WOMEN IN THE OIL INDUSTRY – PROMOTING SOCIAL AND ECONOMIC DEVELOPMENT IN GHANA
More men than women work in the oil industry all over the world, however women are making rank and breaking glass ceilings and making huge impact on this previously male –dominated industry. It is upon this note that civil societies around Ghana have recognized the importance of advocating for women’s representation in the oil and gas industry. In fact many organizations have made it their mission to lobby the government for policy initiatives that will empower women out of poverty. It is upon this that the Center for Development Partnerships has supported Alliance for African Women Initiative (AFAWI-Ghana) in their goal to encourage civil societies to advocate for women’s inclusion in Ghana’s oil industry policies. As an executive member of AFAWI, I urge policy makers to use the oil industry not just for economic development, but also for the social development of women. I believe that the government of Ghana must start creating policies that give a stronger consideration to women.
It is undisputable that the discovery of oil in Ghana carries with it significant economic and social development opportunities for the country and its citizens. Ghana’s economy will surely undergo accelerated growth and industrialization, but the potential economic boom of the oil industry also has the potential to reduce poverty and increase the standard of living for Ghanaians including women. The oil industry will open up many employment opportunities for Ghanaians, and the government seeks to provide job-training programs for Ghanaians as outlined in the “Policy Directions” section of the Ministry of Energy’s policy framework. The government has outlined policies that promote economic development and local participation of Ghanaians in the oil industry, but policy makers in Ghana have not yet specified what specific roles women are going to play to contribute to the expected economic development the oil industry will bring to the country.
The current version of the Ghana government’s policy on the oil industry makes reference to the issue of gender, stating that “while government will provide equal opportunities for all citizens of the Republic of Ghana, the participation of women in the oil and gas industry will be actively encouraged.” This statement begs the question: exactly what kind of “active encouragement” of women is the government proposing?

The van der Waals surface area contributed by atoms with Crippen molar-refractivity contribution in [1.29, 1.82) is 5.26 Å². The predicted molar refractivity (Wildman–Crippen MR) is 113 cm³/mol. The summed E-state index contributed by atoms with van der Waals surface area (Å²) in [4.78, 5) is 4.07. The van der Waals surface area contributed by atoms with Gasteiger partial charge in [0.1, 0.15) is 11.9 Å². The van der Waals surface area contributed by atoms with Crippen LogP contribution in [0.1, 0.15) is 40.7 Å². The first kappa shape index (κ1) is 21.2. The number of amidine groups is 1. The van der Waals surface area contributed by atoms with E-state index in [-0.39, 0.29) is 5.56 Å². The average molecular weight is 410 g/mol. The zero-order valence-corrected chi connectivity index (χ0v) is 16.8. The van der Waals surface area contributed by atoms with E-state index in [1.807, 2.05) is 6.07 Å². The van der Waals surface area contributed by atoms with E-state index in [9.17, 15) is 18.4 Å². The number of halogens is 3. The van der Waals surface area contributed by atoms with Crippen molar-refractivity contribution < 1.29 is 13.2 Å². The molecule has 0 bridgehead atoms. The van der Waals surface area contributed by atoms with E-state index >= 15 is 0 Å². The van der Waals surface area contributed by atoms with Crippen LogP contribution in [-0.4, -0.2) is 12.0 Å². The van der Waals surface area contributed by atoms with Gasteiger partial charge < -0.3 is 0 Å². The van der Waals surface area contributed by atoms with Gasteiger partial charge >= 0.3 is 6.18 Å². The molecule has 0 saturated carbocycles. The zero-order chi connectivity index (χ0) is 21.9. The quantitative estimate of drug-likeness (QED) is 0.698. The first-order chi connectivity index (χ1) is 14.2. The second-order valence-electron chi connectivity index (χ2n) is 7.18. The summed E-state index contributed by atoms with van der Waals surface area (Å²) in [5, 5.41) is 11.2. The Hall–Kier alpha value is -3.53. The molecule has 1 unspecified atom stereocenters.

Ghana government needs to consider female empowerment through education and employment opportunities in the oil industry in order to aid economic development. By improving the status of women in Ghana, the government is in turn improving the status of Ghana’s economic capacities. The reality is that women in Ghana represent far less of the formal sector workforce than men, and make up the majority of the poor, the unemployed and the informal sector workforce. They do not always have access to the resources and education that would improve their skills and capabilities, and they are often overlooked by governmental policies that promote human development. By empowering women with the skills and training that they need to work in the oil industry, policy makers would be both creating a stable and adept workforce to support their projects, as well as eradicating poverty and social disadvantages that accompany unemployment.
It is well documented that women empowerment leads to the economic, political and social development of developing countries, and Ghana must take advantage of this opportune moment to bring women into the workforce. It is not enough for Ghana’s policy makers to simply “encourage” gender equity in the oil industry; they need to be more specific about education and training opportunities that will allow women to effectively contribute to the oil industry, and to Ghana’s development.
The oil industry has the potential to seriously improve the status of women in Ghana if government takes the appropriate steps to ensure that women are worked into its policies on local participation in the oil industry. Outlining more extensive and more specific policies for women in the oil industry would be one step closer to removing the socio-cultural impediments for women in Ghana. On a larger scale, developing countries around the world are turning their focus towards women empowerment in order to address larger issues of poverty and disease; Ghana can be one of these countries that benefit from policy-driven training and employment opportunities for women.
By: Felicia S. Odame (Mrs)
Executive Member – AFAWI; Lecturer, University for Development Studies (UDS)